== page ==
Commission launches new project to help tackle LGB and T hate crime.
The Equality and Human Rights Commission has launched a 16-month-long project to tackle significant under-reporting of hate crime against Lesbian, Gay, Bisexual and Transgender (LGBT) people in Great Britain.
Recent figures in England and Wales show less than 4,500 homophobic and transphobic incidents and crimes reported to police between 2012 and 2013, with just under 750 reports in Scotland. However, the Crime Survey for England and Wales indicate 39,000 homophobic incidents took place in the same period.
The Commission, which promotes and enforces the laws that protect everyone’s right to be treated with fairness, dignity and respect, is now working with LGB and T organisations, the government, criminal justice and other agencies to improve recognition, reporting and prevention of these crimes.
A major issue in relation to LGB and T hate crimes are that victims are not reporting incidents because they fear the authorities will not take them seriously, but also that people’s accounts are not being recorded in the first place.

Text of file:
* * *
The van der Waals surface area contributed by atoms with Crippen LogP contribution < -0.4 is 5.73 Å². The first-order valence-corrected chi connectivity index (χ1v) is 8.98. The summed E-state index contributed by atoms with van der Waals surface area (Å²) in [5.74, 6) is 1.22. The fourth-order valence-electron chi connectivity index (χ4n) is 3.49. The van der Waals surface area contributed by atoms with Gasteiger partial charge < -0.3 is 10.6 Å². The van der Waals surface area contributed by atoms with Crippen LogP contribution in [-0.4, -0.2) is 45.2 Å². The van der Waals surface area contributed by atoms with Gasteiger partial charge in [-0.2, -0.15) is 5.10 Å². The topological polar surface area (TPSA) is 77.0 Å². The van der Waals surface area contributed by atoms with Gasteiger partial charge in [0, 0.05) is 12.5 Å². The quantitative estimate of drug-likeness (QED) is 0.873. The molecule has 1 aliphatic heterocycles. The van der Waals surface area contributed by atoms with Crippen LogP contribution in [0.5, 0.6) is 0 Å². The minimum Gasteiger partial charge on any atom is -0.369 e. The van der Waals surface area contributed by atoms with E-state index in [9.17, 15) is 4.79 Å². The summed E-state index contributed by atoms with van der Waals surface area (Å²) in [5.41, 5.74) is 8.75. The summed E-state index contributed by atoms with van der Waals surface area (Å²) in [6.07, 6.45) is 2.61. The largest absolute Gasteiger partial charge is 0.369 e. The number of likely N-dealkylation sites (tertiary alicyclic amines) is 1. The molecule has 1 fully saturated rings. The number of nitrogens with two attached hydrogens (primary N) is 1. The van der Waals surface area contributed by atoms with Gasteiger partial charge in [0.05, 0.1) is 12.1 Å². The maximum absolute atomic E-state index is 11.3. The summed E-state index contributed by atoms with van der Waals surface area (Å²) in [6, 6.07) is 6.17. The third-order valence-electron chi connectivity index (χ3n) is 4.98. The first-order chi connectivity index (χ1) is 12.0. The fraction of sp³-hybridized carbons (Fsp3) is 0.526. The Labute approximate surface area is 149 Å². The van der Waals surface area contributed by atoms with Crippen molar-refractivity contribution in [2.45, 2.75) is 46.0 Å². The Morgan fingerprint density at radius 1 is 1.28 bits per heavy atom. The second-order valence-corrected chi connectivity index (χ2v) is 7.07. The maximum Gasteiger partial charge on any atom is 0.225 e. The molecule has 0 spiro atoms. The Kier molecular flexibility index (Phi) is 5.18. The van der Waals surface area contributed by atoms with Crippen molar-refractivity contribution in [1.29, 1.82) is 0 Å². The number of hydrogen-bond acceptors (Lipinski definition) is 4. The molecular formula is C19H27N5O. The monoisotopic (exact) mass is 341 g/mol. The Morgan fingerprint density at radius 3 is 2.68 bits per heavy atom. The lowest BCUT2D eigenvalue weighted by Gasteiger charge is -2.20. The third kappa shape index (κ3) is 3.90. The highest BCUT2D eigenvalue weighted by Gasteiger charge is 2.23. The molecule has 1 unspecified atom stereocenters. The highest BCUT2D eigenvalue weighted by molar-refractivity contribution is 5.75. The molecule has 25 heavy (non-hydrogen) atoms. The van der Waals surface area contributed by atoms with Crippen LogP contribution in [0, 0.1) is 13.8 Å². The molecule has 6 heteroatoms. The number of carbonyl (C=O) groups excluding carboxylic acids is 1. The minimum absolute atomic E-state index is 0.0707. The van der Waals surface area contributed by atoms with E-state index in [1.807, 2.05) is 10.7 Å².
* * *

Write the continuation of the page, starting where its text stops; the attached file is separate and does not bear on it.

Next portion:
The Commission’s project will seek to develop alternative channels for reporting incidents for people who do not wish to go to the official authorities. Particular attention will be paid to rural communities where reporting is especially low.
Equality and Human Rights Commissioner Evelyn Asante-Mensah said:
“Everyone in Britain should feel confident and sufficiently empowered to recognise and report incidents of hatred, hostility and harassment and yet we know that for LGB and T people this is very often not the case.
“It is difficult to tackle crimes that are not reported. Therefore, addressing under-reporting is crucial to the broader aim of reducing these incidents and creating a fairer and safer society.”
The National Policing Lead for Lesbian, Gay, Bisexual and Transgender (LGBT) Issues, Chief Constable Jane Sawyers, said:
“All people have a fundamental right to feel safe, secure and confident about themselves. Targeting someone because of their sexual orientation or gender identity is totally unacceptable.
“Many forms of hate crime, including LGBT hate crime, are still significantly under-reported. The police are committed to tackling hate crime and bringing offenders to justice. However, we can only do this effectively and continue to improve our approach if we know about it.
“We strongly encourage all victims and witnesses of hate crime to report incidents to the police by calling 101 or using our True Vision website www.report-it.org.uk.”